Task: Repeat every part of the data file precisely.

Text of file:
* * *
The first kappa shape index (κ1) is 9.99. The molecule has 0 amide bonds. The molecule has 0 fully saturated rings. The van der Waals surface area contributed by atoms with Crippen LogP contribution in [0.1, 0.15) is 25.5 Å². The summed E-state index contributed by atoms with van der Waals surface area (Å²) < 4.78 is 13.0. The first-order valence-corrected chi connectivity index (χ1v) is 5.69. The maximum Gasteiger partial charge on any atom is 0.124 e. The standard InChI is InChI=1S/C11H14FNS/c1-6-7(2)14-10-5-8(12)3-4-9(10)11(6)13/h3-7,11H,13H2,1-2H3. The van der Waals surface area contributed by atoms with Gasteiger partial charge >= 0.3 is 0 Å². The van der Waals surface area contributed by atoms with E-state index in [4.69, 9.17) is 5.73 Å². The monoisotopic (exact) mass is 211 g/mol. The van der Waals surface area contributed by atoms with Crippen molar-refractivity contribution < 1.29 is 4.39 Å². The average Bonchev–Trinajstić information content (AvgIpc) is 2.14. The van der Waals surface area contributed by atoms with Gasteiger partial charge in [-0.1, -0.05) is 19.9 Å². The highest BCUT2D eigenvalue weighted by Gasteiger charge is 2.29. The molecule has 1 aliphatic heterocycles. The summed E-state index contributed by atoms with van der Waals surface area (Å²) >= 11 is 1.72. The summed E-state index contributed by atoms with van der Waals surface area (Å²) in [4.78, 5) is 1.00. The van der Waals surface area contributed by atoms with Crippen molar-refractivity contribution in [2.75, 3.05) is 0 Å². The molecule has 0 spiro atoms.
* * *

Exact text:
The first kappa shape index (κ1) is 9.99. The molecule has 0 amide bonds. The molecule has 0 fully saturated rings. The van der Waals surface area contributed by atoms with Crippen LogP contribution in [0.1, 0.15) is 25.5 Å². The summed E-state index contributed by atoms with van der Waals surface area (Å²) < 4.78 is 13.0. The first-order valence-corrected chi connectivity index (χ1v) is 5.69. The maximum Gasteiger partial charge on any atom is 0.124 e. The standard InChI is InChI=1S/C11H14FNS/c1-6-7(2)14-10-5-8(12)3-4-9(10)11(6)13/h3-7,11H,13H2,1-2H3. The van der Waals surface area contributed by atoms with Gasteiger partial charge >= 0.3 is 0 Å². The van der Waals surface area contributed by atoms with E-state index in [4.69, 9.17) is 5.73 Å². The monoisotopic (exact) mass is 211 g/mol. The van der Waals surface area contributed by atoms with Crippen molar-refractivity contribution < 1.29 is 4.39 Å². The average Bonchev–Trinajstić information content (AvgIpc) is 2.14. The van der Waals surface area contributed by atoms with Gasteiger partial charge in [-0.1, -0.05) is 19.9 Å². The highest BCUT2D eigenvalue weighted by Gasteiger charge is 2.29. The molecule has 1 aliphatic heterocycles. The summed E-state index contributed by atoms with van der Waals surface area (Å²) >= 11 is 1.72. The summed E-state index contributed by atoms with van der Waals surface area (Å²) in [4.78, 5) is 1.00. The van der Waals surface area contributed by atoms with Crippen molar-refractivity contribution in [2.75, 3.05) is 0 Å². The molecule has 0 spiro atoms.